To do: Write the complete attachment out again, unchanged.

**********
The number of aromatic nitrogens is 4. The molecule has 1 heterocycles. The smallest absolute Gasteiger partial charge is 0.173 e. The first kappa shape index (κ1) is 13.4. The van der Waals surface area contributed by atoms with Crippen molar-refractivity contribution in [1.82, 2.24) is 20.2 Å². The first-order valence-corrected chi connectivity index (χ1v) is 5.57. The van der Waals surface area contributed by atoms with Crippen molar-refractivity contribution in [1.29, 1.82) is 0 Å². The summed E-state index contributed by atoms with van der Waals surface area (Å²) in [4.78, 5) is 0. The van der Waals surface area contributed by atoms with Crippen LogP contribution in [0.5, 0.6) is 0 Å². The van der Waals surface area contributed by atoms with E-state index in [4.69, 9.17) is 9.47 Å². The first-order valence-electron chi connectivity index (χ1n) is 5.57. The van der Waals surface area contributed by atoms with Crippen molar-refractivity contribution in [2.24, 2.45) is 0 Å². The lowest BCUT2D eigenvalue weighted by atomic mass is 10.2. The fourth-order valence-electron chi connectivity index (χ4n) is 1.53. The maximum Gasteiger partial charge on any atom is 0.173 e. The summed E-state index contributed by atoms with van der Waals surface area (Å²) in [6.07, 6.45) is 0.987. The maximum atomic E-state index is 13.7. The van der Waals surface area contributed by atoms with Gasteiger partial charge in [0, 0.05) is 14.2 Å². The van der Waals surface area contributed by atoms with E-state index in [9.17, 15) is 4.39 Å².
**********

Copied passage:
The number of aromatic nitrogens is 4. The molecule has 1 heterocycles. The smallest absolute Gasteiger partial charge is 0.173 e. The first kappa shape index (κ1) is 13.4. The van der Waals surface area contributed by atoms with Crippen molar-refractivity contribution in [1.82, 2.24) is 20.2 Å². The first-order valence-corrected chi connectivity index (χ1v) is 5.57. The van der Waals surface area contributed by atoms with Crippen molar-refractivity contribution in [1.29, 1.82) is 0 Å². The summed E-state index contributed by atoms with van der Waals surface area (Å²) in [4.78, 5) is 0. The van der Waals surface area contributed by atoms with Crippen LogP contribution in [0.5, 0.6) is 0 Å². The van der Waals surface area contributed by atoms with E-state index in [4.69, 9.17) is 9.47 Å². The first-order valence-electron chi connectivity index (χ1n) is 5.57. The van der Waals surface area contributed by atoms with Crippen molar-refractivity contribution in [2.24, 2.45) is 0 Å². The lowest BCUT2D eigenvalue weighted by atomic mass is 10.2. The fourth-order valence-electron chi connectivity index (χ4n) is 1.53. The maximum Gasteiger partial charge on any atom is 0.173 e. The summed E-state index contributed by atoms with van der Waals surface area (Å²) in [6.07, 6.45) is 0.987. The maximum atomic E-state index is 13.7. The van der Waals surface area contributed by atoms with Gasteiger partial charge in [0, 0.05) is 14.2 Å². The van der Waals surface area contributed by atoms with E-state index in [9.17, 15) is 4.39 Å².